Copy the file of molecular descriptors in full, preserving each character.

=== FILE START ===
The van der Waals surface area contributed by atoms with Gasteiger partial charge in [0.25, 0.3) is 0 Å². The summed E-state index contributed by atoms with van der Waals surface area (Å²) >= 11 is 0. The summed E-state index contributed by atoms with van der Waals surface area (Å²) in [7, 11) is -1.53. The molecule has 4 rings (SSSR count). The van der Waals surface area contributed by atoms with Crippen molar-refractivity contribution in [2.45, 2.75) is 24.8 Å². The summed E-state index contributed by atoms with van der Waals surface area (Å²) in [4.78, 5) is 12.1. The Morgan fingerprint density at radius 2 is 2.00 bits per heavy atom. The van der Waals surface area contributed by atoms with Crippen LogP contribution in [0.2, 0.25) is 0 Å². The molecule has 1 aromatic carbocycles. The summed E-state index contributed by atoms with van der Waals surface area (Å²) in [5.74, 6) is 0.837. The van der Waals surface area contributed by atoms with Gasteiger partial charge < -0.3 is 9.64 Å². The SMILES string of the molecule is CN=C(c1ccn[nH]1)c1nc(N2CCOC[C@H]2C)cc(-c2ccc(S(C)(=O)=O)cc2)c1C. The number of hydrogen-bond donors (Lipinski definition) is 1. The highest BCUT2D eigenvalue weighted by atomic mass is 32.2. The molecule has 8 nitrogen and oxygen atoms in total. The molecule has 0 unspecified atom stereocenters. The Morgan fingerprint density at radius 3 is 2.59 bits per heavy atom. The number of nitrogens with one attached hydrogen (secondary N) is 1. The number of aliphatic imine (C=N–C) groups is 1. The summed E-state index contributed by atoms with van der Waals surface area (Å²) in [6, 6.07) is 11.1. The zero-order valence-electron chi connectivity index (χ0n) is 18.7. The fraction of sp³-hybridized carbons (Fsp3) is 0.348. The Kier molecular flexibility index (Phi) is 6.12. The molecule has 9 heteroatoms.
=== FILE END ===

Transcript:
The van der Waals surface area contributed by atoms with Gasteiger partial charge in [0.25, 0.3) is 0 Å². The summed E-state index contributed by atoms with van der Waals surface area (Å²) >= 11 is 0. The summed E-state index contributed by atoms with van der Waals surface area (Å²) in [7, 11) is -1.53. The molecule has 4 rings (SSSR count). The van der Waals surface area contributed by atoms with Crippen molar-refractivity contribution in [2.45, 2.75) is 24.8 Å². The summed E-state index contributed by atoms with van der Waals surface area (Å²) in [4.78, 5) is 12.1. The Morgan fingerprint density at radius 2 is 2.00 bits per heavy atom. The van der Waals surface area contributed by atoms with Crippen LogP contribution in [0.2, 0.25) is 0 Å². The molecule has 1 aromatic carbocycles. The summed E-state index contributed by atoms with van der Waals surface area (Å²) in [5.74, 6) is 0.837. The van der Waals surface area contributed by atoms with Gasteiger partial charge < -0.3 is 9.64 Å². The SMILES string of the molecule is CN=C(c1ccn[nH]1)c1nc(N2CCOC[C@H]2C)cc(-c2ccc(S(C)(=O)=O)cc2)c1C. The number of hydrogen-bond donors (Lipinski definition) is 1. The highest BCUT2D eigenvalue weighted by atomic mass is 32.2. The molecule has 8 nitrogen and oxygen atoms in total. The molecule has 0 unspecified atom stereocenters. The Morgan fingerprint density at radius 3 is 2.59 bits per heavy atom. The number of nitrogens with one attached hydrogen (secondary N) is 1. The number of aliphatic imine (C=N–C) groups is 1. The summed E-state index contributed by atoms with van der Waals surface area (Å²) in [6, 6.07) is 11.1. The zero-order valence-electron chi connectivity index (χ0n) is 18.7. The fraction of sp³-hybridized carbons (Fsp3) is 0.348. The Kier molecular flexibility index (Phi) is 6.12. The molecule has 9 heteroatoms.